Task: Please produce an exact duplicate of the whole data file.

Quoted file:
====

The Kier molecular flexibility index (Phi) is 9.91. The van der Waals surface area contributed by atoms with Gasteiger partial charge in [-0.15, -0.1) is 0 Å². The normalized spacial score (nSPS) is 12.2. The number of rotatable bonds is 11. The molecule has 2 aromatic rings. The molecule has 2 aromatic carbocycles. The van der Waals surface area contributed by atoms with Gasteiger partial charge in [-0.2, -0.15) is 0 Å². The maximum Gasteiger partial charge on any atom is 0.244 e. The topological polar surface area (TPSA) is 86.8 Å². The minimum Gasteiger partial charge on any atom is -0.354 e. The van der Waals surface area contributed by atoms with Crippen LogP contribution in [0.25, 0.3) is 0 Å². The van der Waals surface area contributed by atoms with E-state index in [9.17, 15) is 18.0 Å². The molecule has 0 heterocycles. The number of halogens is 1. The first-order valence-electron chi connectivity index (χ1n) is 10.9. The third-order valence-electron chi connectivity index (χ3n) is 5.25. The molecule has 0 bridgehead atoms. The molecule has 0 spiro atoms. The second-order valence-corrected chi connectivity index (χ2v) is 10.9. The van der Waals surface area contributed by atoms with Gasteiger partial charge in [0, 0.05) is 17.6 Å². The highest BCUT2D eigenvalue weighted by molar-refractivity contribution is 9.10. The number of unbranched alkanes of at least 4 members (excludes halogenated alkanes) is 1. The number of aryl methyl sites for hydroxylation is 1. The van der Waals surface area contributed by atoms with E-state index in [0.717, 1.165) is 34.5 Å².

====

The Kier molecular flexibility index (Phi) is 9.91. The van der Waals surface area contributed by atoms with Gasteiger partial charge in [-0.15, -0.1) is 0 Å². The normalized spacial score (nSPS) is 12.2. The number of rotatable bonds is 11. The molecule has 2 aromatic rings. The molecule has 2 aromatic carbocycles. The van der Waals surface area contributed by atoms with Gasteiger partial charge in [-0.2, -0.15) is 0 Å². The maximum Gasteiger partial charge on any atom is 0.244 e. The topological polar surface area (TPSA) is 86.8 Å². The minimum Gasteiger partial charge on any atom is -0.354 e. The van der Waals surface area contributed by atoms with Crippen LogP contribution in [0.25, 0.3) is 0 Å². The van der Waals surface area contributed by atoms with E-state index in [9.17, 15) is 18.0 Å². The molecule has 0 heterocycles. The number of halogens is 1. The first-order valence-electron chi connectivity index (χ1n) is 10.9. The third-order valence-electron chi connectivity index (χ3n) is 5.25. The molecule has 0 bridgehead atoms. The molecule has 0 spiro atoms. The second-order valence-corrected chi connectivity index (χ2v) is 10.9. The van der Waals surface area contributed by atoms with Gasteiger partial charge in [0, 0.05) is 17.6 Å². The highest BCUT2D eigenvalue weighted by molar-refractivity contribution is 9.10. The number of unbranched alkanes of at least 4 members (excludes halogenated alkanes) is 1. The number of aryl methyl sites for hydroxylation is 1. The van der Waals surface area contributed by atoms with E-state index in [0.717, 1.165) is 34.5 Å².